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Applicants Expert opinion on my grad school SOP?


“The only constant in life is change”. There’s a lot of change going around us & I realize this in 2nd year in one of the early morning walk of Delhi where at one place there’s a lot of hustle, the battle going on for a single bucket of water from a tank in a ghetto, few children with a slanted grin looking like a strolling skeleton whose mothers were battling in a long queue for water which is the fundamental need of a human. Walking some distance, within the mid of gigantic buildings, there was an underground structure in an calm and quiet environment, who at its glory age filled human thrust but now can’t even fill itself. Now stepwell only signify as a monument. These two circumstances are the aftereffect of changes occurring in our city, and we are fizzled sooner or later for not co-relating a few changes together which resulted India to topped the rundown regarding water lack, alongside China.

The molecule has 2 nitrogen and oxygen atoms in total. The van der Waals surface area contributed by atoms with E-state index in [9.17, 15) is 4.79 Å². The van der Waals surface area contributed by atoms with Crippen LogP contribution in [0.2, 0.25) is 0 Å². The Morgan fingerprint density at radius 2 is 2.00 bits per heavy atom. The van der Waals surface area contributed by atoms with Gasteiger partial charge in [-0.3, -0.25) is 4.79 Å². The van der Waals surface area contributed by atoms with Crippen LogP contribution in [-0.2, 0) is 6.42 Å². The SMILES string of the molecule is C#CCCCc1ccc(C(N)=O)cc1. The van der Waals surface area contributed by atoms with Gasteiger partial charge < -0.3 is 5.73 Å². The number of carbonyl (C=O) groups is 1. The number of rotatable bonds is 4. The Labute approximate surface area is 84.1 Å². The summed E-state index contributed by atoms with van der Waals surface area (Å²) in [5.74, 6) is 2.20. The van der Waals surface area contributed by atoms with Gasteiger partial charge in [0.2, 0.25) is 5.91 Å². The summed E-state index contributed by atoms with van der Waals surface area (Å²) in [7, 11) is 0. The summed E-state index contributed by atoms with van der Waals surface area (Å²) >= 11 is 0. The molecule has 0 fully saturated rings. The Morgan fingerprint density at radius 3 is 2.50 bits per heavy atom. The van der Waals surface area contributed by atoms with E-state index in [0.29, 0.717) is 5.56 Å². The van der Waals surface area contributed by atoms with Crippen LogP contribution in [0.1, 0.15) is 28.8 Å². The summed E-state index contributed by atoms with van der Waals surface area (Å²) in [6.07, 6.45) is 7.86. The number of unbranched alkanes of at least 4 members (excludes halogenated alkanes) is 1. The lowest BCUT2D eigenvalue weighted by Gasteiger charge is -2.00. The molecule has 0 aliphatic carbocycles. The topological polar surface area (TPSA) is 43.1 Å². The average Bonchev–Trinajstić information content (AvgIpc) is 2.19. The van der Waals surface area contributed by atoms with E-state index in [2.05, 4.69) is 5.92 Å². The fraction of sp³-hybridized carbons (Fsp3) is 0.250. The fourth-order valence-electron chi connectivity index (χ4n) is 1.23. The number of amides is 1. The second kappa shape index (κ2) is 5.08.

Based on my large amount of observation and deepened reflections on a wide variety of issues in practice, I think there are many wrong concepts and rooms for improvement in URP, e.g linking past and present for solving global crises, social inequality in the distribution of basic needs, lack of attention on migrants from rural to urban areas, and the unrestrained expansion in urban development planning. These clashes between human health, rights, and environmental concerns that I witnessed in the capital of India fascinate me and attract me to the Environmental planning program. My primary interest is in water management planning because I believe everything correlated with water from the development of civilization to the health of society and to social equity. Moreover being born in India where we worship water, worship with water, and worship from water, I saw the significance of water intently. I might be born in a place where I’ve never had to worry about finding water or deal with the fear that our water might affect the health of my family but I saw people losing their lives to water-related diseases. It’s a world most of us don't have the foggiest idea.